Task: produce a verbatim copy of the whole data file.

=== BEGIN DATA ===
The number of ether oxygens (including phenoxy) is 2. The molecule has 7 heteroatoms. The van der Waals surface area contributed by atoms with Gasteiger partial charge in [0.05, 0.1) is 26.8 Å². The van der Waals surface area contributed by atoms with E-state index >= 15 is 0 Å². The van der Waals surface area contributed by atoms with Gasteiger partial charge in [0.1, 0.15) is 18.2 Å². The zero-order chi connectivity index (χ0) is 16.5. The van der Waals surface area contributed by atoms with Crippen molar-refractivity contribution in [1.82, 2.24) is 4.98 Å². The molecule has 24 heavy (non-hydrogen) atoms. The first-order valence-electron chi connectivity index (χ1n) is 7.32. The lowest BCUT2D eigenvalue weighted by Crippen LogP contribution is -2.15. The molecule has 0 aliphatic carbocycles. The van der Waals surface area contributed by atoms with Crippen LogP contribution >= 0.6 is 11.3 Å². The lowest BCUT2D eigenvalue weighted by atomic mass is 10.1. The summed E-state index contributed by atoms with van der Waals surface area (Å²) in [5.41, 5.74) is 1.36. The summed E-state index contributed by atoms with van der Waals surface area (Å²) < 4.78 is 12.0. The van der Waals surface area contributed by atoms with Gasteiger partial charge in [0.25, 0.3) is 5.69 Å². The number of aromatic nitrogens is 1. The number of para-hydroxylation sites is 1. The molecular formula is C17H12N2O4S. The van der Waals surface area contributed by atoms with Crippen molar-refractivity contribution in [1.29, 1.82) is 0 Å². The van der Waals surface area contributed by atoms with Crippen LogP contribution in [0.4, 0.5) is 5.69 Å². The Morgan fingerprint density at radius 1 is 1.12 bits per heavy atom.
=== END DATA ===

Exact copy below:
The number of ether oxygens (including phenoxy) is 2. The molecule has 7 heteroatoms. The van der Waals surface area contributed by atoms with Gasteiger partial charge in [0.05, 0.1) is 26.8 Å². The van der Waals surface area contributed by atoms with E-state index >= 15 is 0 Å². The van der Waals surface area contributed by atoms with Gasteiger partial charge in [0.1, 0.15) is 18.2 Å². The zero-order chi connectivity index (χ0) is 16.5. The van der Waals surface area contributed by atoms with Crippen molar-refractivity contribution in [1.82, 2.24) is 4.98 Å². The molecule has 24 heavy (non-hydrogen) atoms. The first-order valence-electron chi connectivity index (χ1n) is 7.32. The lowest BCUT2D eigenvalue weighted by Crippen LogP contribution is -2.15. The molecule has 0 aliphatic carbocycles. The van der Waals surface area contributed by atoms with Crippen LogP contribution >= 0.6 is 11.3 Å². The lowest BCUT2D eigenvalue weighted by atomic mass is 10.1. The summed E-state index contributed by atoms with van der Waals surface area (Å²) in [5.41, 5.74) is 1.36. The summed E-state index contributed by atoms with van der Waals surface area (Å²) < 4.78 is 12.0. The van der Waals surface area contributed by atoms with Gasteiger partial charge in [0.25, 0.3) is 5.69 Å². The number of aromatic nitrogens is 1. The number of para-hydroxylation sites is 1. The molecular formula is C17H12N2O4S. The van der Waals surface area contributed by atoms with Crippen molar-refractivity contribution in [1.29, 1.82) is 0 Å². The van der Waals surface area contributed by atoms with Crippen LogP contribution in [0.4, 0.5) is 5.69 Å². The Morgan fingerprint density at radius 1 is 1.12 bits per heavy atom.